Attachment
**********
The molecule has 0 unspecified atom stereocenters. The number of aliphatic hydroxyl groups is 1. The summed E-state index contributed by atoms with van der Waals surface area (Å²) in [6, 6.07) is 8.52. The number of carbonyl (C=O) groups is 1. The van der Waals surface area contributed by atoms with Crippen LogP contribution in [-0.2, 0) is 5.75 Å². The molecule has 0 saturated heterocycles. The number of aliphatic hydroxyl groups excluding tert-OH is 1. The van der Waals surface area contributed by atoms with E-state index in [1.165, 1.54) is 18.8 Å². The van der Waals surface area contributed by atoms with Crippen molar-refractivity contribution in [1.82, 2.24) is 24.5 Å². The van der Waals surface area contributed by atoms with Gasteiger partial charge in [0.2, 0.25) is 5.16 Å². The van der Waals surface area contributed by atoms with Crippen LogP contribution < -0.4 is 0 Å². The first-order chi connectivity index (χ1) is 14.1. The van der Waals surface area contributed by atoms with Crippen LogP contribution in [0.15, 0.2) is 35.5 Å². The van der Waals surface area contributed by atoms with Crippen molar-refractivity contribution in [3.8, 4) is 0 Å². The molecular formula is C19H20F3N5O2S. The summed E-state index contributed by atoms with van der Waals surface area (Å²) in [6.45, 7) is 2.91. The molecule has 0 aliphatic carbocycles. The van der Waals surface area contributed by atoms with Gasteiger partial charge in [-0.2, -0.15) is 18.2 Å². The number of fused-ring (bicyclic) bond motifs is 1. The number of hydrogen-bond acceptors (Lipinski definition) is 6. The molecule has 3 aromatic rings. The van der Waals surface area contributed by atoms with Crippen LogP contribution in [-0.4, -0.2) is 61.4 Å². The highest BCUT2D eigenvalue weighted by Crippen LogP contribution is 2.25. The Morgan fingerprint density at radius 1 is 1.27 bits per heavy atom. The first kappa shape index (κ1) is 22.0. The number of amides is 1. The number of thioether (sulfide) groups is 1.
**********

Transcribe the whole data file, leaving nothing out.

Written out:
The molecule has 0 unspecified atom stereocenters. The number of aliphatic hydroxyl groups is 1. The summed E-state index contributed by atoms with van der Waals surface area (Å²) in [6, 6.07) is 8.52. The number of carbonyl (C=O) groups is 1. The van der Waals surface area contributed by atoms with Crippen LogP contribution in [-0.2, 0) is 5.75 Å². The molecule has 0 saturated heterocycles. The number of aliphatic hydroxyl groups excluding tert-OH is 1. The van der Waals surface area contributed by atoms with E-state index in [1.165, 1.54) is 18.8 Å². The van der Waals surface area contributed by atoms with Crippen molar-refractivity contribution in [1.82, 2.24) is 24.5 Å². The van der Waals surface area contributed by atoms with Gasteiger partial charge in [0.2, 0.25) is 5.16 Å². The van der Waals surface area contributed by atoms with Crippen LogP contribution < -0.4 is 0 Å². The first-order chi connectivity index (χ1) is 14.1. The van der Waals surface area contributed by atoms with Crippen LogP contribution in [0.15, 0.2) is 35.5 Å². The van der Waals surface area contributed by atoms with Crippen molar-refractivity contribution in [3.8, 4) is 0 Å². The molecular formula is C19H20F3N5O2S. The summed E-state index contributed by atoms with van der Waals surface area (Å²) in [6.45, 7) is 2.91. The molecule has 0 aliphatic carbocycles. The van der Waals surface area contributed by atoms with Gasteiger partial charge in [-0.2, -0.15) is 18.2 Å². The number of fused-ring (bicyclic) bond motifs is 1. The number of hydrogen-bond acceptors (Lipinski definition) is 6. The molecule has 3 aromatic rings. The van der Waals surface area contributed by atoms with Crippen LogP contribution in [-0.4, -0.2) is 61.4 Å². The highest BCUT2D eigenvalue weighted by Crippen LogP contribution is 2.25. The Morgan fingerprint density at radius 1 is 1.27 bits per heavy atom. The first kappa shape index (κ1) is 22.0. The number of amides is 1. The number of thioether (sulfide) groups is 1.